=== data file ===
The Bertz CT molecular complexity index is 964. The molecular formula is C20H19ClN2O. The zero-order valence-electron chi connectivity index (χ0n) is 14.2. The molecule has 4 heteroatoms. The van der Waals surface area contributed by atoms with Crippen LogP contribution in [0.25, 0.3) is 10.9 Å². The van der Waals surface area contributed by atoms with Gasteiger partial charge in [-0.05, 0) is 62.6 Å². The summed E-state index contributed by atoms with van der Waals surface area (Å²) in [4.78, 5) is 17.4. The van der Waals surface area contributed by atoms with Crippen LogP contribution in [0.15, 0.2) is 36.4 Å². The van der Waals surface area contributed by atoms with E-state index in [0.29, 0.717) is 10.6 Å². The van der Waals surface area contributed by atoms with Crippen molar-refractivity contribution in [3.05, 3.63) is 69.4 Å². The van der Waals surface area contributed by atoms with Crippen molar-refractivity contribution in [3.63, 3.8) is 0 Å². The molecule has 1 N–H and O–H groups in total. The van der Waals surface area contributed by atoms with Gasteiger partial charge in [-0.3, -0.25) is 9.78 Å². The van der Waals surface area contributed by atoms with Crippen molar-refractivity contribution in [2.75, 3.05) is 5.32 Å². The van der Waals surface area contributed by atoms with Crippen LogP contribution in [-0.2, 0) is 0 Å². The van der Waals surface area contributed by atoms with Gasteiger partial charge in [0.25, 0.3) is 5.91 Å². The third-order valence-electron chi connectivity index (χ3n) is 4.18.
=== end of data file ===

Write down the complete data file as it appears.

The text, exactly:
The Bertz CT molecular complexity index is 964. The molecular formula is C20H19ClN2O. The zero-order valence-electron chi connectivity index (χ0n) is 14.2. The molecule has 4 heteroatoms. The van der Waals surface area contributed by atoms with Crippen LogP contribution in [0.25, 0.3) is 10.9 Å². The van der Waals surface area contributed by atoms with Gasteiger partial charge in [-0.05, 0) is 62.6 Å². The summed E-state index contributed by atoms with van der Waals surface area (Å²) in [4.78, 5) is 17.4. The van der Waals surface area contributed by atoms with Crippen LogP contribution in [0.15, 0.2) is 36.4 Å². The van der Waals surface area contributed by atoms with E-state index in [0.29, 0.717) is 10.6 Å². The van der Waals surface area contributed by atoms with Crippen molar-refractivity contribution in [3.05, 3.63) is 69.4 Å². The van der Waals surface area contributed by atoms with Crippen molar-refractivity contribution in [3.63, 3.8) is 0 Å². The molecule has 1 N–H and O–H groups in total. The van der Waals surface area contributed by atoms with Gasteiger partial charge in [-0.3, -0.25) is 9.78 Å². The van der Waals surface area contributed by atoms with Crippen molar-refractivity contribution in [2.75, 3.05) is 5.32 Å². The van der Waals surface area contributed by atoms with Crippen LogP contribution in [-0.2, 0) is 0 Å². The van der Waals surface area contributed by atoms with Gasteiger partial charge in [0.25, 0.3) is 5.91 Å². The third-order valence-electron chi connectivity index (χ3n) is 4.18.